Good news on jobs in America may have troubling repercussions for emerging markets
IN FINANCE as in medicine, prevention is better than cure. The International Monetary Fund's Global Financial Stability report, published on Tuesday April 6th, is the equivalent of a twice-yearly check-up for the international financial system. At the moment, the system seems to be in rude health, the report says. The IMF does worry, however, that proper precautions for the future are not being taken. Unfortunately, in finance as in medicine, no one listens to the doctor until nasty symptoms start to show.
As the report confirms, the past 12 months have seen the re-emergence of emerging markets. A strengthening world economy has rediscovered an appetite for their goods, and a raging thirst for their bonds. Spreads--the premium creditors demand from emerging-market governments, over that asked of more trusted governments--have fallen dramatically, despite rising somewhat in February (see chart above).
Brazil's turnaround has been among the most dramatic. As a presidential candidate in 2002, Luiz Inacio Lula da Silva struck fear into the hearts of Brazil's foreign creditors. But as president, in 2003, he raised $4.4 billion from them. Even Indonesia, laid low by the Asian financial crisis in 1997, got back on its feet in March with its first bond issue for eight years.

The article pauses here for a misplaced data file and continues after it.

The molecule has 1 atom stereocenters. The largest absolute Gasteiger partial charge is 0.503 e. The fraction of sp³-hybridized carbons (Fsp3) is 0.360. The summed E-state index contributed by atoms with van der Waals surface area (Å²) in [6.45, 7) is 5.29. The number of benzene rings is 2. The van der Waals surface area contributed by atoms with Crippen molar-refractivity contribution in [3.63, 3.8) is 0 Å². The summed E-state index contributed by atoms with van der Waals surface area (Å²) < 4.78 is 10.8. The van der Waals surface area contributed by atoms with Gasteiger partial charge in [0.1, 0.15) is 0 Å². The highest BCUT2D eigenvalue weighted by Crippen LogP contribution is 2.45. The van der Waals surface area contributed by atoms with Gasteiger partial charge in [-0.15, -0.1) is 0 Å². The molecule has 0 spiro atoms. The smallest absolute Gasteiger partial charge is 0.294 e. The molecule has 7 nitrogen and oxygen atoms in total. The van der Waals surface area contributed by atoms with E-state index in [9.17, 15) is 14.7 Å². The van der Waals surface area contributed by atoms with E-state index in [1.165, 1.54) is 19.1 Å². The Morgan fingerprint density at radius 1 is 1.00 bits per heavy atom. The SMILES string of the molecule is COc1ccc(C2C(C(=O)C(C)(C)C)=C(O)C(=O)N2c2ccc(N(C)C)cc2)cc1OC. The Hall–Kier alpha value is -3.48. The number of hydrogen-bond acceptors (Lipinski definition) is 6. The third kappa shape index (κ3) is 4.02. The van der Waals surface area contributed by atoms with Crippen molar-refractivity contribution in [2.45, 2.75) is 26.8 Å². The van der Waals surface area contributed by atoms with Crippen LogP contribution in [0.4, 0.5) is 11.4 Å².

The IMF publishes the Global Financial Stability report. The Institute for International Economics publishes research and analysis on emerging-market economies. See also the World Bank. The US Treasury Department provides news and information on the financial markets, including securities, Treasuries yields and public debt. The Federal Reserve sets monetary policy.
What explains this renewed enthusiasm for emerging markets? Their "fundamentals" have certainly improved. Exports are strong, public finances are more stable, and currencies more flexible. Countries that once sought to maintain currency...